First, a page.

The surgery is performed under local anesthesia. We avoid pain with anesthetic eye drops, that are instilled several times to the eye prior to the surgery. Mydriatic drops are instilled to dilate the pupil. No injections are administered for anesthesia. After cleaning the eye and its surroundings, to carefully disinfect the eye, a small 2.8 mm incision is performed on the surface of the eye between the layers of the tissues, to act like a “tunnel”. The small incision is self sealing and when surgery is finished, no sutures are needed. Phacoemulsification is carried out with the most technologically advanced equipment, ie, emulsifying the lens with ultrasound, irrigation and suction. Your face will be covered during the surgery leaving only the operated eye exposed for the surgeon to be able to perform the surgery. You will be able to speak to your surgeon and you will feel no pain during the procedure. It is very important not to make sudden head movements. The actual surgical intervention takes about 15 minutes.
“What happens after surgery?”
After surgery, you will be escorted back to your recovery bay by one of our specialist nurses. You will be prescribed antibiotics and anti-inflammatory eye drops. A written patient information document will also provided. It is very important to prevent infection during the recovery period at home. It is prohibited to rub the eye. The usual daily activities can also be continued after surgery. The vision may be slightly blurred temporarily after the surgery, because the pupil is dilated, the cornea may be cloudy for a transitional period. Follow up with your doctor if necessary the next day. Sometimes the operated eye may be a little red, watery and temporary stinging or sensation of foreign body may occur.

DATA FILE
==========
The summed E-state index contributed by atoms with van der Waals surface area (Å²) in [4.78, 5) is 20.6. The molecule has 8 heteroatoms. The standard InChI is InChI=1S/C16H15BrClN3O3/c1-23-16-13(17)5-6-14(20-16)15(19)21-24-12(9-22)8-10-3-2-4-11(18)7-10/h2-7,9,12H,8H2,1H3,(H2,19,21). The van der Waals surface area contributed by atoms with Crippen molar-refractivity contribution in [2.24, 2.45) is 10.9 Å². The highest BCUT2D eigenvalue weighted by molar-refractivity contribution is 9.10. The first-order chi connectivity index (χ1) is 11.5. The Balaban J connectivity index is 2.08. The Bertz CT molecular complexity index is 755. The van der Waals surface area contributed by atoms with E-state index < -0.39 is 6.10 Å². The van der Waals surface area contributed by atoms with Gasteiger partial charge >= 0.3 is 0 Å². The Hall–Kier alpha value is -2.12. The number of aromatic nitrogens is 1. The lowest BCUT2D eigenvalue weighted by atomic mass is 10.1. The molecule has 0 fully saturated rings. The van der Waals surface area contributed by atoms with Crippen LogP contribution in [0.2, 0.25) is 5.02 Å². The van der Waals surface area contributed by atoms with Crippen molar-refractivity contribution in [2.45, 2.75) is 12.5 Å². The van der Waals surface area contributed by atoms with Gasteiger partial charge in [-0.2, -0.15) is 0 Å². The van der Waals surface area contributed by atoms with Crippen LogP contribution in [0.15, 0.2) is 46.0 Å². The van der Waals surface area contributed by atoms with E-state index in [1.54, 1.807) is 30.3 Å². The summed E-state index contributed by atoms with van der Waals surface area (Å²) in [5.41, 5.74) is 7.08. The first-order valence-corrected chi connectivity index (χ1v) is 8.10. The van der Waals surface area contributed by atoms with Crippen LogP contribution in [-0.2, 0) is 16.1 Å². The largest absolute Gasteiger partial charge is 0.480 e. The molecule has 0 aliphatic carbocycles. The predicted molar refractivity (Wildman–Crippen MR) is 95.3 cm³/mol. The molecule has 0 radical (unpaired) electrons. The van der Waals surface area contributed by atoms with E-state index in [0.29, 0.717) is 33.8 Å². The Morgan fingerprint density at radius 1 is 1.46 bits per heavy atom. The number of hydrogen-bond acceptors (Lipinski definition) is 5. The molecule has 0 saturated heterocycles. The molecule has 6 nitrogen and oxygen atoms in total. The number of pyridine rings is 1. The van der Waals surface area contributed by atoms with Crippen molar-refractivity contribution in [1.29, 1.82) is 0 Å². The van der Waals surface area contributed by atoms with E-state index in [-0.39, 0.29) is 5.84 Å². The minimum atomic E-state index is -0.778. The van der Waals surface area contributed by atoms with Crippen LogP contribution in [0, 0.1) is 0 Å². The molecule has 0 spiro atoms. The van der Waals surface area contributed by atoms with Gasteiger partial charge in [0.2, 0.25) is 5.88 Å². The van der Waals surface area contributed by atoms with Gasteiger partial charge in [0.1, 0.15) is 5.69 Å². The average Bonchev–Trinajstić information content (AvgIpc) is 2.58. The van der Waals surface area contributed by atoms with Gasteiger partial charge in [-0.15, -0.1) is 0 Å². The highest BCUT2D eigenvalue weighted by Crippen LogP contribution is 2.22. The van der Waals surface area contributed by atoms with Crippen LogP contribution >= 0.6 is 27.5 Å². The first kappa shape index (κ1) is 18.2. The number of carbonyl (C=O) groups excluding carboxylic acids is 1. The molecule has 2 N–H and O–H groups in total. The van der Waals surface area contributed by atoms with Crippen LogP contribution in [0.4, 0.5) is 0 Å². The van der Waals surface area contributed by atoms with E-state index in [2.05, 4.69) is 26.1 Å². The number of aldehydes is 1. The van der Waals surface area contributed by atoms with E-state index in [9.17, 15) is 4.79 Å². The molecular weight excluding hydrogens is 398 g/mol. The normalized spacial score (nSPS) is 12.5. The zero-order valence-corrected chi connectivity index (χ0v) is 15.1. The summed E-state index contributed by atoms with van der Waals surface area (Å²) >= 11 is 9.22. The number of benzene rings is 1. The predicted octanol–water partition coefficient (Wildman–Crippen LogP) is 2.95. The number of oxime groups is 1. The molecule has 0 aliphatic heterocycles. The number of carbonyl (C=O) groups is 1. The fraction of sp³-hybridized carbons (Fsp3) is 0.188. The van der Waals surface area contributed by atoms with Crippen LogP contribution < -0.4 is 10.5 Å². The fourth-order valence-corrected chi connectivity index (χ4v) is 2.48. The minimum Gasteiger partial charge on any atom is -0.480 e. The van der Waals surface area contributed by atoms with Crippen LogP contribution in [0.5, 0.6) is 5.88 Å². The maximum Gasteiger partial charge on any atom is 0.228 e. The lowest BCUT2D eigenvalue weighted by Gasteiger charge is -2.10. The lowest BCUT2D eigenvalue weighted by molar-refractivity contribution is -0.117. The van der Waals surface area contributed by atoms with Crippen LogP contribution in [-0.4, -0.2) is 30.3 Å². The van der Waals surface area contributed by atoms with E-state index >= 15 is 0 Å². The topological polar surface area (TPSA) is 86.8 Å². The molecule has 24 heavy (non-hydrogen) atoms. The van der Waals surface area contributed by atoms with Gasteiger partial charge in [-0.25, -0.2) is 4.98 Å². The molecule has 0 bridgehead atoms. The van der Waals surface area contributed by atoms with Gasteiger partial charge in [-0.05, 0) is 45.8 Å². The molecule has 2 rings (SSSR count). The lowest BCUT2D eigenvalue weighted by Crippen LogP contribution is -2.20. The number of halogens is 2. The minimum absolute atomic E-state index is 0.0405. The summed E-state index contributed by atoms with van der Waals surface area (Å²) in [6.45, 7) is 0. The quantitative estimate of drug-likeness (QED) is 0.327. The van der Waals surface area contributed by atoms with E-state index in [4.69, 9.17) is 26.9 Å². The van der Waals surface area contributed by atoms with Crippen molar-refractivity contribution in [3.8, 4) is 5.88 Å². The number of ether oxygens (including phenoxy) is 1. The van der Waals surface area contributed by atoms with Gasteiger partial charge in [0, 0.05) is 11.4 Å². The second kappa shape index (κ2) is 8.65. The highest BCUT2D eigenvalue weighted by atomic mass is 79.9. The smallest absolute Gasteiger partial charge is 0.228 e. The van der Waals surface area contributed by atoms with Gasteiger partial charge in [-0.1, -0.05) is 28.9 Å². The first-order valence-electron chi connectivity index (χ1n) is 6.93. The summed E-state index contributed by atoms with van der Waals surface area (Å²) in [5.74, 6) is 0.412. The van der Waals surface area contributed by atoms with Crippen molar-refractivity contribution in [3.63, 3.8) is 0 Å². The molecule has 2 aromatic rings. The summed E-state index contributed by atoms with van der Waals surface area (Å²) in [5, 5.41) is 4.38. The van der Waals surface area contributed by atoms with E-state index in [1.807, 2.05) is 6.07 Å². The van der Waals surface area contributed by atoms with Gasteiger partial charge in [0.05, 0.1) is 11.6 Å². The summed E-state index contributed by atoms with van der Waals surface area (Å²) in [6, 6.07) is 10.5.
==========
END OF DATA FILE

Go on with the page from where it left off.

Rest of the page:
Risks and Complications
Refractive Lens Exchange / Cataract surgery is usually very successful, if there are no other pre-existing eye conditions. However, it is important to realise that there is always a risk of complications associated with any operation.
Some of the complications that may occur during the operation include:
Damage to other structures of the eye including the capsule surrounding the lens
Incomplete removal of the cataract
Part of the cataract falling into the back of the eye
Some of these complications can be dealt with at the time of the surgery or just after surgery.
Potential (rare) complications occurring after the operation include:
Fluid accumulating at the back of the eye (in the retina, the light-sensitive layer at the back of the eye)
Detachment of the retina
Clouding of the membrane behind the lens
These complications can sometimes occur even if the operation itself is carried out perfectly.
Many of these complications are manageable, although it may mean that other treatments may be required and the recovery period may be longer than usual. This may include the need for additional surgery. The most serious consequence of all the complications is the risk of loss of vision in extremely rare cases. If the membrane behind the artificial lens becomes cloudy, this will make your vision blurry again. If this happens, laser treatment may be needed some time after the surgery, restoring back your clear vision.
We would like to remind you that these risks are not common and that all necessary precautions will be taken by our professional staff to ensure that you have an uneventful procedure.